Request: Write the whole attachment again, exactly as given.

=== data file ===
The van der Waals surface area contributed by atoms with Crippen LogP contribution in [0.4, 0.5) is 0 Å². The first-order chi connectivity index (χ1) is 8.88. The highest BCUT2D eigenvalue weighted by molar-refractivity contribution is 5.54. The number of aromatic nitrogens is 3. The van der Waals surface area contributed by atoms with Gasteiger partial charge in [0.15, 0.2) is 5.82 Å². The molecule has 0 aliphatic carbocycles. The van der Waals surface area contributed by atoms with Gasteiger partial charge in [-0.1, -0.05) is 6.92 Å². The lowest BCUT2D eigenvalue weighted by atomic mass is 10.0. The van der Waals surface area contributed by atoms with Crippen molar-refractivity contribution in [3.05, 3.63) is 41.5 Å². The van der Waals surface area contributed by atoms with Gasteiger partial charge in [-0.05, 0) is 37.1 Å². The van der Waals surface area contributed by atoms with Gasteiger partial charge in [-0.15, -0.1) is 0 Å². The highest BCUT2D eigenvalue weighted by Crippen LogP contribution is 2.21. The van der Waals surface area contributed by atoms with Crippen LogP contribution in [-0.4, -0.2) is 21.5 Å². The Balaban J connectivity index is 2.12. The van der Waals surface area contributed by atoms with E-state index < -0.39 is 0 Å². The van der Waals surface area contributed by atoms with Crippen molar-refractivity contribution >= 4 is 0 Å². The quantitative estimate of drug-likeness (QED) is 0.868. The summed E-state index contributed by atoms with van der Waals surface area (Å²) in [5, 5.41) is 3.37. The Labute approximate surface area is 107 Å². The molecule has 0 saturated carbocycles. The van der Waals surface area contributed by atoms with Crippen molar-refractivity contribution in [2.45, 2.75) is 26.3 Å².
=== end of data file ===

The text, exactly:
The van der Waals surface area contributed by atoms with Crippen LogP contribution in [0.4, 0.5) is 0 Å². The first-order chi connectivity index (χ1) is 8.88. The highest BCUT2D eigenvalue weighted by molar-refractivity contribution is 5.54. The number of aromatic nitrogens is 3. The van der Waals surface area contributed by atoms with Gasteiger partial charge in [0.15, 0.2) is 5.82 Å². The molecule has 0 aliphatic carbocycles. The van der Waals surface area contributed by atoms with Gasteiger partial charge in [-0.1, -0.05) is 6.92 Å². The lowest BCUT2D eigenvalue weighted by atomic mass is 10.0. The van der Waals surface area contributed by atoms with Crippen molar-refractivity contribution in [3.05, 3.63) is 41.5 Å². The van der Waals surface area contributed by atoms with Gasteiger partial charge in [-0.05, 0) is 37.1 Å². The van der Waals surface area contributed by atoms with Gasteiger partial charge in [-0.15, -0.1) is 0 Å². The highest BCUT2D eigenvalue weighted by Crippen LogP contribution is 2.21. The van der Waals surface area contributed by atoms with Crippen LogP contribution in [-0.4, -0.2) is 21.5 Å². The Balaban J connectivity index is 2.12. The van der Waals surface area contributed by atoms with E-state index < -0.39 is 0 Å². The van der Waals surface area contributed by atoms with Crippen molar-refractivity contribution >= 4 is 0 Å². The quantitative estimate of drug-likeness (QED) is 0.868. The summed E-state index contributed by atoms with van der Waals surface area (Å²) in [5, 5.41) is 3.37. The Labute approximate surface area is 107 Å². The molecule has 0 saturated carbocycles. The van der Waals surface area contributed by atoms with Crippen molar-refractivity contribution in [2.45, 2.75) is 26.3 Å².